Acevedo-Sánchez: Peña, Luz Peña —
McElvery: Pointed Yami towards her own alma mater, the University of Puerto Rico in Mayaguez.
Acevedo-Sánchez: It was between really two schools, and Peña helped me narrow it down to Mayaguez.
Gearin: But picking a college and getting accepted was just the first hurdle.
[“Friction Model” begins]
Acevedo-Sánchez: I didn’t have any savings. Because I was a student, I didn’t work. I was fully focused on college and my parents really lived — still live — bill to bill. So they didn’t have any savings for me to go to college.
Luckily, because I had good grades, the town where I went to high school, they give money to students. But I remember that first semester was really, really rough because the financial aid wasn’t enough and I didn’t even have enough money for my last rent payment of the year. And what saved me was that I have an uncle who’s better off economically than me and my family. And without even me asking, he gave me money and it was enough to pay the rent. So yeah, it was really rough. But I’ve always had people who have helped me.
[“Friction Model” fades out]
Gearin: Yami began at UPR in 2013, intending to become a cardiologist.
Acevedo-Sánchez: I was interested in becoming a physician because my dad had heart problems. And that changed like six months in. I was definitely sure that was not something I wanted to do.
McElvery: Her interest in fundamental biology started where most things do: at the level of DNA.
[“Mercurial Vision” begins]
Acevedo-Sánchez: Yeah, it was Intro to Biology, which sounds very simple, but to me it was everything. Before going to college, I knew DNA was the thing — I knew DNA was what determined who you were and what distinguished us from everyone and every living thing. But I really didn’t understand what that meant.
McElvery: She quickly switched from the pre-med track to a major in industrial microbiology.
[“Mercurial Vision” fades out]
Acevedo-Sánchez: But then it was a thing of like, OK, you don’t want to be a physician, which has always been the plan. How are you going to tell your family and what are you going to do? And that’s when my professor — my Intro Bio professor, another one of my mentors who’s helped me a lot more than I think she knows, Dr. Navas — she would always talk to freshmen about internships and different research going on in UPR from different professors. And she would always encourage us to seek out those opportunities.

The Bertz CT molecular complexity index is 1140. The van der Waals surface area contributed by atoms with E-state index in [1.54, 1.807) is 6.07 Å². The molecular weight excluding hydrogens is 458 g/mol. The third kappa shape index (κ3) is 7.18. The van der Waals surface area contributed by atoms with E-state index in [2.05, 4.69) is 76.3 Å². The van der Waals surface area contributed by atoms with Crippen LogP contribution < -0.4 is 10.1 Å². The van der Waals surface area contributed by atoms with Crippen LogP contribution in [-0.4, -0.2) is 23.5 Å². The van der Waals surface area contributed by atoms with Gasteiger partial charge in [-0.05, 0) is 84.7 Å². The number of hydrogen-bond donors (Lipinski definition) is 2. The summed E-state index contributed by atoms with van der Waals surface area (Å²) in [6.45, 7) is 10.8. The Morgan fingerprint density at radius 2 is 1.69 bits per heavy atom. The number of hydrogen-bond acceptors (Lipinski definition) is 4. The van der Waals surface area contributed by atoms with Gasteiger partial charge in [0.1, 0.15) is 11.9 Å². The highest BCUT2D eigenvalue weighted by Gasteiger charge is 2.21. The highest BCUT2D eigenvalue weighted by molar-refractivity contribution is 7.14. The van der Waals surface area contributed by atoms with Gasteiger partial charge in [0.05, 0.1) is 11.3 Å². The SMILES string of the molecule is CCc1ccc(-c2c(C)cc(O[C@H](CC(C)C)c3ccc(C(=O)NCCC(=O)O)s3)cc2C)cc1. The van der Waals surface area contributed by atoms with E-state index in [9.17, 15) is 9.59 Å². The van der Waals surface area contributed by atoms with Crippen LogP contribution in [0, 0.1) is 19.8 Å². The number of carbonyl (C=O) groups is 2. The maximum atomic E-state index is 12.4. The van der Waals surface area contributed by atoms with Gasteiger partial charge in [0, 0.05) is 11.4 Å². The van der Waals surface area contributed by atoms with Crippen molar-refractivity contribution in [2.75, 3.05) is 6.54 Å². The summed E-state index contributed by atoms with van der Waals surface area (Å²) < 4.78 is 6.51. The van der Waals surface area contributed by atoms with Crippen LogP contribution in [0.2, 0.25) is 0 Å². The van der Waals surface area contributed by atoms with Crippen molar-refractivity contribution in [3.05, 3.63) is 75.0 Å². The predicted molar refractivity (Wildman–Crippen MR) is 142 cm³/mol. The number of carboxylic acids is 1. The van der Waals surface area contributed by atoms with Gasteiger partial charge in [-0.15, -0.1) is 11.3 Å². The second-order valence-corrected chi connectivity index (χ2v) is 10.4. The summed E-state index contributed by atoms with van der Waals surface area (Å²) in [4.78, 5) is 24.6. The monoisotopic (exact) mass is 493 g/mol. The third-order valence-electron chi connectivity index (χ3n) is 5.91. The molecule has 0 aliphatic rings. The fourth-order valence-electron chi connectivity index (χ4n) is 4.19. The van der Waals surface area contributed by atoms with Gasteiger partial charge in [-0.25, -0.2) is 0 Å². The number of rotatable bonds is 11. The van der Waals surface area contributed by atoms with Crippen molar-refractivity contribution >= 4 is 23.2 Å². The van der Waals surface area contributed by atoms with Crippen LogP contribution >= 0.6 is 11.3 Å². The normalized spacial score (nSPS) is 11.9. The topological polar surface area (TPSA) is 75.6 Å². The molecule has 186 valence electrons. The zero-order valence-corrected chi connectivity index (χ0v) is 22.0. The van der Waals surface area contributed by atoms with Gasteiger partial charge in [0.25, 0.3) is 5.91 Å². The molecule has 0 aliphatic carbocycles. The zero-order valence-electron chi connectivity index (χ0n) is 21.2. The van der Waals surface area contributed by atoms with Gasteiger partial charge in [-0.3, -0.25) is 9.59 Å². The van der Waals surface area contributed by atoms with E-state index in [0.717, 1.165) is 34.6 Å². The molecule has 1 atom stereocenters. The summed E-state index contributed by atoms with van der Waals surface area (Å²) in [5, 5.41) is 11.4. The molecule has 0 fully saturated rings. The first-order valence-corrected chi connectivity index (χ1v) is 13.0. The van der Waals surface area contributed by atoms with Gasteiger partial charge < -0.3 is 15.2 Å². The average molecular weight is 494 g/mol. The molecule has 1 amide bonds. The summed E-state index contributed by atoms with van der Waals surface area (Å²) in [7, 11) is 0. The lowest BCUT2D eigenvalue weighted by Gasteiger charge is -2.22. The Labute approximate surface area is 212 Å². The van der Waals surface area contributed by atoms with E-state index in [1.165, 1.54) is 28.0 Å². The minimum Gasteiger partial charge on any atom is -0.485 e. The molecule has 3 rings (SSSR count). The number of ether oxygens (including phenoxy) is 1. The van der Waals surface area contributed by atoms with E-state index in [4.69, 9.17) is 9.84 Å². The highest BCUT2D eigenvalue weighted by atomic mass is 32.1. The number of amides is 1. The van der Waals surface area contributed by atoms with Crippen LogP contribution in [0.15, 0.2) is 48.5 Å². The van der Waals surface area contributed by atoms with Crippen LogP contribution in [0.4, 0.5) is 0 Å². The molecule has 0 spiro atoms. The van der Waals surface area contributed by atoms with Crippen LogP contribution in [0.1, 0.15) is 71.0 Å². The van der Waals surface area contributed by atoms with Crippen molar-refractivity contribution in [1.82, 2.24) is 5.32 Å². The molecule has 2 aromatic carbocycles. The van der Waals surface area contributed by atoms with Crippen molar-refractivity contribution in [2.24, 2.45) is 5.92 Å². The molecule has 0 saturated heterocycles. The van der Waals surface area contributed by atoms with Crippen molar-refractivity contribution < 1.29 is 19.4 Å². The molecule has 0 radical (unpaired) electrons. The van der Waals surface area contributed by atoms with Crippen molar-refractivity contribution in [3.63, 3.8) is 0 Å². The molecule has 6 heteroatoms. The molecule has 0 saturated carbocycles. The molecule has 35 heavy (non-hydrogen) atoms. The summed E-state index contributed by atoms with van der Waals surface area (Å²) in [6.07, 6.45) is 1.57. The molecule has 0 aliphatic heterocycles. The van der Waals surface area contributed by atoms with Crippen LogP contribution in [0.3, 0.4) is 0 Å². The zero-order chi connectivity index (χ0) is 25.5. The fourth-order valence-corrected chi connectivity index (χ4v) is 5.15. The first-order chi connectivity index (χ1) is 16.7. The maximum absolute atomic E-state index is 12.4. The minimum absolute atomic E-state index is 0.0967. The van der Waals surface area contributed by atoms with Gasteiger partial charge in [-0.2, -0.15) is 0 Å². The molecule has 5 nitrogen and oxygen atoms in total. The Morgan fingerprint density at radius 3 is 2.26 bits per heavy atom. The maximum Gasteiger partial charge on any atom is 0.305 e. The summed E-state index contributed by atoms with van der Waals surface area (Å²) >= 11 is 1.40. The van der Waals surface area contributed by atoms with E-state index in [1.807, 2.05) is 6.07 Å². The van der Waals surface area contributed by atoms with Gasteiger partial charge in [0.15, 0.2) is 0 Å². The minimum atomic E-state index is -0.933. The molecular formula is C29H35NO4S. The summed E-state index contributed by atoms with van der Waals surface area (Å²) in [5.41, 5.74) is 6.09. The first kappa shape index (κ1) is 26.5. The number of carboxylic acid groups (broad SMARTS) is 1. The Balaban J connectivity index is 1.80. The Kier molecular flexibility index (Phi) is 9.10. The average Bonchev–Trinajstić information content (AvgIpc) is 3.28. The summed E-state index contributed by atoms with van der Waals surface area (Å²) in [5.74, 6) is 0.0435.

At the end of my first year, I applied to one internship, didn’t get in. And then my second year, I actually reached out to a bunch of professors and was turned down by one. And he was very mean about it, I remember. And one thing he said was, you know, like, my students end up in, like, top tier institutions. And I need to make sure that if I get a student in my lab, like, they’ll end up in a top tier institution. So you can come back, like, in the next year, and we can talk about you being my lab. Of course, I never came back, but now I think well, I’m at MIT, you know so.
But anyways, so, yes, I reached out to a bunch of professors and I didn’t get an opportunity, but I applied to an internship and I got the internship at Northeastern University. And that was definitely crucial because after that, when I came back to Puerto Rico, I started working in the lab of Dr. Martínez-Cruzado. And I was able to join the MARC program, which stands for Maximizing Access and Research Careers for minority students. And that’s basically an NIH-funded program that pays students to do research and to take specific advanced classes.
[“First Results” begins]
Gearin: As Yami’s portfolio of research experiences began to grow, the image of the scientists she grew up watching on her TV screen were replaced with new faces.
Acevedo-Sánchez: When I started doing summer internships, I saw that I was capable of getting into said programs and performing experiments. That helped me evolve my view. So I think that, yeah, definitely the summer internships and seeing the diversity in the interns definitely helped. I think that in a way helped me break that idea that only a specific group could be a scientist.
And that goes to a point that I always like to make, which is like the importance of having these programs, just allowing students to see that if they want to become a scientist, they can, and that it’s something that’s achievable by anyone. And it’s not something that is influenced solely by how you look or who you are.
[“First Results” fades out]